The investigators say the discovery will lead to unique animal models of premature ovarian failure (POF), or early menopause, useful for further studying the poorly understood condition.
POF, which is diagnosed in 1 in 100 women ages 30 to 39, results from the depletion of a woman's supply of eggs early in her reproductive years.
A report on the discovery is being published in the July 11 issue of Science. Lead author is Diego H. Castrillon, MD, PhD, a postdoctoral fellow in the laboratory of Ronald A. DePinho, MD, at Dana-Farber, where the work was done. DePinho is the senior author, and three other Dana-Farber researchers contributed to the paper.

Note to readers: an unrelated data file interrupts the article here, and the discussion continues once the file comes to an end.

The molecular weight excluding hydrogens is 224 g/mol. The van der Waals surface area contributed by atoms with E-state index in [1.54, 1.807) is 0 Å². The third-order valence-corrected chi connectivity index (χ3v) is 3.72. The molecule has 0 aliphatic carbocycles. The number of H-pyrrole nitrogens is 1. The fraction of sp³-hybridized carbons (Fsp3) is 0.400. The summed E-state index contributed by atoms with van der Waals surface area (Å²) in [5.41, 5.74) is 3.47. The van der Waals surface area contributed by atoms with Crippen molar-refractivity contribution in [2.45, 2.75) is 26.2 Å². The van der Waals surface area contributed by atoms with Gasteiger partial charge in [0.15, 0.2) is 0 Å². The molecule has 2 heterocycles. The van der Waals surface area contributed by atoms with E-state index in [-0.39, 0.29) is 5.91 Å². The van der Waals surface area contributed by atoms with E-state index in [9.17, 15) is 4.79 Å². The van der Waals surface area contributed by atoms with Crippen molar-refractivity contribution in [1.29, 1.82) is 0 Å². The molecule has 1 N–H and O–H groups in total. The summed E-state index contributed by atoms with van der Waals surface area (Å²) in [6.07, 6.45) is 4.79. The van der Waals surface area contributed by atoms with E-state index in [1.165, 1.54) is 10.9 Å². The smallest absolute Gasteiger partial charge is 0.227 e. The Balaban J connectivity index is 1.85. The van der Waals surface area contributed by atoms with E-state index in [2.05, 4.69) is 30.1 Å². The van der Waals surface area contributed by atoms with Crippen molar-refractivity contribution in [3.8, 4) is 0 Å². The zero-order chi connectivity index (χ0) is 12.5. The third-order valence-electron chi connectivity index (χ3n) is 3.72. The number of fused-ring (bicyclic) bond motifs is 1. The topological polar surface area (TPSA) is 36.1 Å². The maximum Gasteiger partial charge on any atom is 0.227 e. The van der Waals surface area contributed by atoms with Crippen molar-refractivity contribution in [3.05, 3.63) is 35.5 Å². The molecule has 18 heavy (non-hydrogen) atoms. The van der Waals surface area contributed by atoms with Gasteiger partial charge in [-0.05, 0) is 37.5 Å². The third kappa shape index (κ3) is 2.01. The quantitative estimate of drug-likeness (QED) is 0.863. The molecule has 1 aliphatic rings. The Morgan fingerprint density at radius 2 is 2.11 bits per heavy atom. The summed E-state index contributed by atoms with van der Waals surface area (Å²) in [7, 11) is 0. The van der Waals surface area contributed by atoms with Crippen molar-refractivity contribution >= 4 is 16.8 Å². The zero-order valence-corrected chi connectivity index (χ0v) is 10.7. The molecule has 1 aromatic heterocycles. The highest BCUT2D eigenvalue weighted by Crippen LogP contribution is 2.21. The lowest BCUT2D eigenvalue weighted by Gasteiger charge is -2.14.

Castrillon is a staff pathologist at BWH and will move to the University of Texas-Southwestern Medical School in September.
"This provides a molecular foothold into a process that we knew little about - that is, the mechanism that constrains or triggers the activation and maturation of the egg," says DePinho.
The findings grew out of an experiment in which the researchers created mice lacking both copies of the FOXO3a gene, which belongs to the forkhead gene family. As transcription regulators, or switches that turn other genes on and off, forkhead genes are believed to control processes related to aging, cancer and diabetes. In this experiment, the researchers "knocked out" the FOXO3a gene, effectively mutating it, in mice to observe the consequences.
As the gene-altered mice aged, the females were observed to have fewer and smaller litters, and by 15 weeks of age - comparable to early adulthood in a woman - they were sterile. Further study revealed that within the ovaries of mice lacking the FOXO3a gene, the follicl
Contact: Bill Schaller
Dana-Farber Cancer Institute